I struggle with the idea that many of my clothes which I purchase are made in sweatshops. My desire to look nice, be well-clothed and fashionable has, more often than not, trumped my compassion for those who suffer making the clothes. I am funding their slavery, and if I am honest, I discover that I care more about how I look than their suffering. My sweet tooth for chocolate all too often wins over the conviction that buying chocolate made on the backs of slaves is wrong. I pray that in the future, my desire for immediate gratification would not surpass my conviction against injustice. I don't want my greed, vanity and pride to dictate the way I spend my money for the remainder of my life.
~ ~ ~
It is Sunday. We come to worship from our places of brokenness, pride, greed, self-serving and self-seeking. We sing, "You are more than enough for me" and "You are all we need"; not because we understand or have a good grasp if His sufficiency, but as a confession that we ourselves are not enough.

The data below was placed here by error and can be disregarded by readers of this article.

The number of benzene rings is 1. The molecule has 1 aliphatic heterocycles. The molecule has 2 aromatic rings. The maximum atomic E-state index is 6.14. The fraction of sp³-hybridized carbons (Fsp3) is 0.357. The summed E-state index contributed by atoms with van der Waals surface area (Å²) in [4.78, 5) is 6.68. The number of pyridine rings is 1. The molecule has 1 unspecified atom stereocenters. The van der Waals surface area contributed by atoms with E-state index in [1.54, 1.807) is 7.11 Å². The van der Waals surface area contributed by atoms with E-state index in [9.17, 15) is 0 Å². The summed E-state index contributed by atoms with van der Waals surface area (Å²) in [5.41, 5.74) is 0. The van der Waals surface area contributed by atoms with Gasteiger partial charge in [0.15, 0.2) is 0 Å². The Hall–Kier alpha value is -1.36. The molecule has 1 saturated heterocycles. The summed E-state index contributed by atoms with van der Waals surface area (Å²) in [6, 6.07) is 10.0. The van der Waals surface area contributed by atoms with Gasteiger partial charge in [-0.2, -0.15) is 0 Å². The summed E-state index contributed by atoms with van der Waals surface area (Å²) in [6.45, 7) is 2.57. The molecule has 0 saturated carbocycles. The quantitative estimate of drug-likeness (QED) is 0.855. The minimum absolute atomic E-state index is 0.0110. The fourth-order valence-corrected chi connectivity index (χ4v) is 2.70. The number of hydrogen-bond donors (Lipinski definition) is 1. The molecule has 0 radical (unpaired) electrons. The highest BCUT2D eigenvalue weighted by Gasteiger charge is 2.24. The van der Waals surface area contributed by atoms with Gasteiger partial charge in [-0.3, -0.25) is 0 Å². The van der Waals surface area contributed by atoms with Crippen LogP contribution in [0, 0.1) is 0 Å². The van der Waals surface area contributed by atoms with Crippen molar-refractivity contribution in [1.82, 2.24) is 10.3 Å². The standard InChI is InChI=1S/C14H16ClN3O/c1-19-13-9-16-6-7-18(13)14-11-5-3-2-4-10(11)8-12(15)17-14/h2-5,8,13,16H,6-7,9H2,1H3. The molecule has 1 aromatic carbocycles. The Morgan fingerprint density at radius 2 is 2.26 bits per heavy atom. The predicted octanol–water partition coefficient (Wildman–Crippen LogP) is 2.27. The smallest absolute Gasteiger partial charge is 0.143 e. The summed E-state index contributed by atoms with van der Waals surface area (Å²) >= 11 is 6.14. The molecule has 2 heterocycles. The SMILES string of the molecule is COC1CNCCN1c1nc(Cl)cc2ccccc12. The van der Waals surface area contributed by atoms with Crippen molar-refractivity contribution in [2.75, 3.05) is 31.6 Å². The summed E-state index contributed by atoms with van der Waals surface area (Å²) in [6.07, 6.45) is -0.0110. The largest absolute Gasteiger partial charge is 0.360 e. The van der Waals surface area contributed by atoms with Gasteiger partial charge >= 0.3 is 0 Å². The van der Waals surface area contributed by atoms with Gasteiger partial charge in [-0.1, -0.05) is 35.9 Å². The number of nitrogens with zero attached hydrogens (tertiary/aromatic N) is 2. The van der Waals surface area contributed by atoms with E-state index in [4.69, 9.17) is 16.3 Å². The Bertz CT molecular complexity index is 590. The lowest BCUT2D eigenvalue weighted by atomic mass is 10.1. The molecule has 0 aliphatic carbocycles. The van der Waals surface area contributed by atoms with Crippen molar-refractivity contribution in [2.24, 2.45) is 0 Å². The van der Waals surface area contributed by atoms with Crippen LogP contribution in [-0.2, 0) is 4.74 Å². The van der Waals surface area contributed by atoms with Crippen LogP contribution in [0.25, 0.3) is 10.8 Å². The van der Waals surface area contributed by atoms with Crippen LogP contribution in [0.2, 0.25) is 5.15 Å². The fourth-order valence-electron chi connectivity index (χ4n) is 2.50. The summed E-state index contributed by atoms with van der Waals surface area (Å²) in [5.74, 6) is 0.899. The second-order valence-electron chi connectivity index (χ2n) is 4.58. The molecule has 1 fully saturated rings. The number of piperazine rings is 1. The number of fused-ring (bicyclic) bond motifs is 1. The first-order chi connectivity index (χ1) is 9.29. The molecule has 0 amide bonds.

We confess that we are not self-sufficient, that this world cannot satisfy or fulfill.
We sing, "You are holy, holy, holy", and it is a confession that we are not holy, nor are we whole, but He is the opposite of us. He is holy, holy, holy, he is entire of himself, complete in himself, fully sufficient for us.
And thus we pray, "May we seek first Thy Kingdom, O Christ, that you may add all this unto us."
and to it we add that impossible prayer: "not our will, but Thine be done."
~ ~ ~
Christ is sufficient. He is more than enough for us. But all too often I live my life as if I don't need only him, but need new and nice and appropriate stuff as well. Maybe more.
I don't want to live that way any more. I don't want to be driven by my greed and my pride, or by my possessions. I want to be running and chasing after Christ.
I want to seek first Christ, and let him take care of tomorrow. I want to learn both great trust and simple prudence. I want to learn to pray the impossible prayer—
"Not my will, but Thine be done."
So be it.
Lord, I would be all Thine.